Getting used to living in a new home with hard well water can be daunting and stressful when you start realizing that hard well water is quite a bit different from the city water you are accustomed to. Well water tends to taste and smell different from city water, particularly when city water has a lot of chlorine in it, but that's not the only considerable difference between well water and city water. The hardness of water makes a huge difference. Here's what you need to know.
Well Water Is Laden With Minerals
Well water is naturally filtered through the ground. The water picks up minerals, particularly calcium and magnesium, during this natural process. These minerals dissolving in the water make the water hard. The more minerals in the water, the harder the water will be.
So what does this mean, exactly? Well, water hardness isn't going to affect your health, but it can cause a number of different annoying things, some of which can be expensive.
Several Differences You May Notice
Hard water causes several things that can ultimately impact your wallet, including these 3 things:
- You'll need more soap. You will notice that you will use more soap to create lather than you needed when you had city water. The minerals in hard water do not allow soaps to be effective. The salts in the soap bind to the minerals and cause the minerals to be insoluble, which means the minerals don't dissolve. The result is soap scum instead of lather. You'll use more soap to get the amount of lather necessary to break down the oil and dirt you're trying to wash away.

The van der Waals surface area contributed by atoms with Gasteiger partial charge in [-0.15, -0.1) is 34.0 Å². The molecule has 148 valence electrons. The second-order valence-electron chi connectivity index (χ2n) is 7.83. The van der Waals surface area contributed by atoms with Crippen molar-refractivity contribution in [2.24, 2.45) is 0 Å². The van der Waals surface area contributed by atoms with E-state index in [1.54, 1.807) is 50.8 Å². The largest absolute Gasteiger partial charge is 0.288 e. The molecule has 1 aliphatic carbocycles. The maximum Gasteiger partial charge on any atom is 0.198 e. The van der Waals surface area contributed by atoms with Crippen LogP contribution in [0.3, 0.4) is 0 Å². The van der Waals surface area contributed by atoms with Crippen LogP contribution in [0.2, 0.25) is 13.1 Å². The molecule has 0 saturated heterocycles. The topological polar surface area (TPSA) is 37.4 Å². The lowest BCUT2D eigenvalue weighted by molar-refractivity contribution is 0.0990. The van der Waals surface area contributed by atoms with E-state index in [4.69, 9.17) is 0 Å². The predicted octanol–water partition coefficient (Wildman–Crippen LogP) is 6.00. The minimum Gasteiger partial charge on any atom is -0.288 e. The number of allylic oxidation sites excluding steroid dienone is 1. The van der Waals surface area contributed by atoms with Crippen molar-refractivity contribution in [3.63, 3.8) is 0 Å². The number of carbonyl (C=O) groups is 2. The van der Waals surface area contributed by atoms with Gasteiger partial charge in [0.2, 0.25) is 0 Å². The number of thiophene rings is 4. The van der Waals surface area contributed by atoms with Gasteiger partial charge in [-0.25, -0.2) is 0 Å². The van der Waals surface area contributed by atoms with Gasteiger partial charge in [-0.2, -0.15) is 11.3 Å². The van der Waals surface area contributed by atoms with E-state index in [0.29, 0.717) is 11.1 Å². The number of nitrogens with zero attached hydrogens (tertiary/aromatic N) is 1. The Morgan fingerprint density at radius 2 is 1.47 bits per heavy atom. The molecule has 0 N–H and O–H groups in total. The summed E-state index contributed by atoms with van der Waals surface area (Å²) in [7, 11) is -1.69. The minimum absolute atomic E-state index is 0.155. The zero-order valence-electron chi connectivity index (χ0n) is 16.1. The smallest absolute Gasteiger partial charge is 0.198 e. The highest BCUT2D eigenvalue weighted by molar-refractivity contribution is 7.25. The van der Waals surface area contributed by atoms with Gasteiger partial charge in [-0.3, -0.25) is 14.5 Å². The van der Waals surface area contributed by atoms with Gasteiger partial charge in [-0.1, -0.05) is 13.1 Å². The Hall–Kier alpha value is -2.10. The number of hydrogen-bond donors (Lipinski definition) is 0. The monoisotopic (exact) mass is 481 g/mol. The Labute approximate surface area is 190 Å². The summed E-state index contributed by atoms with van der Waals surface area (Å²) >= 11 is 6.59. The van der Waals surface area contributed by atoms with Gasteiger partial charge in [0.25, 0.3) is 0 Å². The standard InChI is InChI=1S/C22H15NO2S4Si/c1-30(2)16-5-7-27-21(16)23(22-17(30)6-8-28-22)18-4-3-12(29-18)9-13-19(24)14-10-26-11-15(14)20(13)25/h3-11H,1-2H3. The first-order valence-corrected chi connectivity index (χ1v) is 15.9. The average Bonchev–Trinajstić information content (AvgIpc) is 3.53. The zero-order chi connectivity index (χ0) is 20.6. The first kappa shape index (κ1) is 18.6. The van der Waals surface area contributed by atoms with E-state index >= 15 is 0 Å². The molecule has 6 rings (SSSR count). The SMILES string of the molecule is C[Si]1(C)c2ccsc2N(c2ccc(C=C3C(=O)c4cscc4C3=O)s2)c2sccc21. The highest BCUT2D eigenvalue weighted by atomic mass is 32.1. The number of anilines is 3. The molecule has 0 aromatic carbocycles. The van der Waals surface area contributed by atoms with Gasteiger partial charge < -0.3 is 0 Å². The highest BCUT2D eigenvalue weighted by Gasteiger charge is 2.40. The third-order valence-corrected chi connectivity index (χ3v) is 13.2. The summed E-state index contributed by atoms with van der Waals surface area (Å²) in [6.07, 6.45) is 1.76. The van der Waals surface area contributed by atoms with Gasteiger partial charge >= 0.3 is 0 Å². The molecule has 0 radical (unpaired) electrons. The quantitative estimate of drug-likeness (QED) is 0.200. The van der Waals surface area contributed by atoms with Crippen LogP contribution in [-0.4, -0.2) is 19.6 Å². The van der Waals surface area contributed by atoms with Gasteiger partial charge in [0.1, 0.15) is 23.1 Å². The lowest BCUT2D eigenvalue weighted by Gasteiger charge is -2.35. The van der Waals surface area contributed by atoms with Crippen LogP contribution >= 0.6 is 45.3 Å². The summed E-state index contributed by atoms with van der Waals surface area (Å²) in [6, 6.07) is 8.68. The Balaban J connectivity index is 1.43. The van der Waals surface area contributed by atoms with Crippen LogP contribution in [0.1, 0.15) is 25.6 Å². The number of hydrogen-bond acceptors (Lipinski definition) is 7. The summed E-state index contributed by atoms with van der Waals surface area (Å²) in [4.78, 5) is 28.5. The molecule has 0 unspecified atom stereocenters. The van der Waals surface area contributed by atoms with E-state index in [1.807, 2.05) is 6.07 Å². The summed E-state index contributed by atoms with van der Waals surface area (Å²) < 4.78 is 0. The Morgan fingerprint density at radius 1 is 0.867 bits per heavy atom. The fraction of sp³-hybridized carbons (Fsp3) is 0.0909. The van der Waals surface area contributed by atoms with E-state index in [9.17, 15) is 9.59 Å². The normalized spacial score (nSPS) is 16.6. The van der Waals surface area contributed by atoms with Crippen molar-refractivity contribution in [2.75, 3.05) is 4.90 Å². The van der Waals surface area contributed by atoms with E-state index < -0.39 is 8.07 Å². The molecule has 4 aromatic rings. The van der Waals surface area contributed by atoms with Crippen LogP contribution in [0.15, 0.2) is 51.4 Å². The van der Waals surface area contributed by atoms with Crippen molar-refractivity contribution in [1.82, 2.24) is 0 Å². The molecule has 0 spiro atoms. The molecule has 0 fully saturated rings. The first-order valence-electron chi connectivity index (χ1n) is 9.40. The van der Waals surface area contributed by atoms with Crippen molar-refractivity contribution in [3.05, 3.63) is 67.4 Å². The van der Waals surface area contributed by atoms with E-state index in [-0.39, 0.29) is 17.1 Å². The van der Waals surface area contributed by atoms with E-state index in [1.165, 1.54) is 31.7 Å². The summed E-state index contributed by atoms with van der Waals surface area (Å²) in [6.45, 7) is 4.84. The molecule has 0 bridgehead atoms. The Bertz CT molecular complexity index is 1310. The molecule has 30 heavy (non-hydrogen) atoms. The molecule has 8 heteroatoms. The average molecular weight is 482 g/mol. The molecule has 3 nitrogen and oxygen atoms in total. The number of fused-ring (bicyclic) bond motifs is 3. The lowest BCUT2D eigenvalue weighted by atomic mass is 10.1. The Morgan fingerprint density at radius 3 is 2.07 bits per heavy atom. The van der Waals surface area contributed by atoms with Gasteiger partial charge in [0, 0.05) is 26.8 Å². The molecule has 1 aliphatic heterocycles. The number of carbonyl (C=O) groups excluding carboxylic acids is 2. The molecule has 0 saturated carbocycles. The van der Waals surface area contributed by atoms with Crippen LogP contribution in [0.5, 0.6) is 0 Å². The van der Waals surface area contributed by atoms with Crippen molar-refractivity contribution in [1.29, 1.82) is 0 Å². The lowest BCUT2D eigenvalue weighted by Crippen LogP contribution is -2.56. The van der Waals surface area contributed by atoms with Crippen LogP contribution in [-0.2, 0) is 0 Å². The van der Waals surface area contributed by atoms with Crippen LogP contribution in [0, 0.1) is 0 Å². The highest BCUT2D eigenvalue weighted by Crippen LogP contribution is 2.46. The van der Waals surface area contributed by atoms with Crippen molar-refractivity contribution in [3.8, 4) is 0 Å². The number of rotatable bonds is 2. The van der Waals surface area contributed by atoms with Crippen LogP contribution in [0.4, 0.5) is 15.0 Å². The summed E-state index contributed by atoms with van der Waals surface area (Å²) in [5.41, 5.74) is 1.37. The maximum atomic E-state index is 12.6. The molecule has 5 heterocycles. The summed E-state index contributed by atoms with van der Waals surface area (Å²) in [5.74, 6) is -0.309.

- You'll need to repair or replace appliances. Any appliance that uses water may need to be repaired or even replaced at some point in the future. The mineral content in hard water can get deposited onto the piping and heating elements of your water heater and various appliances, including your coffee maker. The build-up can cause blockages, as well as damaging components such as thermostats.
- Your water pressure may get low. Mineral deposits can also form inside your home's plumbing. If the deposits take up too much space inside the plumbing, you'll notice a drop in water pressure or worse — a complete blockage. In extreme cases, pipes and fixtures may need to be completely replaced.
A Water Softener Can Help
While the problem is caused by the water coming from the well, the remedy for the problem is to hire a plumber to install either a water softener or a water conditioner in your home. The main difference between a water softener and a water conditioner is that a softener removes the minerals and replaces them with salt while a conditioner prevents the minerals from binding together or onto surfaces. Softened water has no mineral content, but conditioned water still has the same mineral content as before.
You can choose to install a system for your entire house or just at certain points such as the kitchen sink. Keep in mind that some systems require more maintenance than others, such as salt versus salt-free water softeners. Your plumber can help you determine which type of system would work best for you and your family.
However, when you first install a water softener or conditioner, you may notice sediment in your water. Should this happen, don't be too alarmed. The likely cause of this would be the mineral deposits inside the plumbing being broken up by the softened or conditioned water as it flows through the plumbing. Alternatively, ask your plumber to descale your home's plumbing before installing the water softener or water conditioner.
To learn more, contact a plumber.